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Praise cooperative behavior

Praise cooperative behavior

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Pouting girl

The moment your child re-engages in a cooperative manner, praise your child enthusiastically and specifically. For example, “Way to go on joining us at the dinner table respectfully! I am really proud of you.” If you start to hear pleading for a cookie again, go back to ignoring the dandelions. When the rose — your child — returns, provide more praise. You may feel silly bouncing back and forth, but it’s important to water the appropriate flower in the garden — that is, the behavior you want to see.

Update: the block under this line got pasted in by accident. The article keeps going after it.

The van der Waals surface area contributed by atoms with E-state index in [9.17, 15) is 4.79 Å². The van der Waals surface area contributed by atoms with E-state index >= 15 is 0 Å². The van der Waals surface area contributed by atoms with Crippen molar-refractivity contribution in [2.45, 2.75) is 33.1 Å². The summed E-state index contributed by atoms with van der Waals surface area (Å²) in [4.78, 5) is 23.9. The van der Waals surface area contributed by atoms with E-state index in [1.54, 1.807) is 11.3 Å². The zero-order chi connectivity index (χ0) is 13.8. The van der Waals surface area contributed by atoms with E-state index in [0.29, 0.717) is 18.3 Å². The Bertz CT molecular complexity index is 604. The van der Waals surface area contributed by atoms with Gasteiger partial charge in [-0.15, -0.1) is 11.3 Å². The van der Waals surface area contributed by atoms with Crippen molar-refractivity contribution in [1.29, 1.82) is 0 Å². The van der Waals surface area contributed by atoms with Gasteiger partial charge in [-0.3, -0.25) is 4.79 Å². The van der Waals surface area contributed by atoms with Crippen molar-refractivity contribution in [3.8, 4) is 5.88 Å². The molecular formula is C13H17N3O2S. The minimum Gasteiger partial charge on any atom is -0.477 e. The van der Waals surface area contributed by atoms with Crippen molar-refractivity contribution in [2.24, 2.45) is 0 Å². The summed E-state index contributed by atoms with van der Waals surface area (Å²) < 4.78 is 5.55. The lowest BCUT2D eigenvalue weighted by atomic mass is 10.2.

These strategies apply even when you are in public. Understandably, you may be concerned about what others think of you as a parent while you actively ignore the tantrum. Some parents worry that others are imagining that they do not know how to handle their children. You also might feel utterly humiliated and helpless that you cannot control your child’s behavior.

As you take a deep breath, remember this: You certainly are not the first parent to have a child throw a tantrum in public. Other parents around you likely were in your shoes not long before you. If you feel compelled to do so, you can let others around you know that you are ignoring actively to help your child settle down.

No matter where the tantrums occur, validate your feelings, too. Feeling frustrated or embarrassed is understandable. Remember, though, that the rose will return if you do not water the dandelions.

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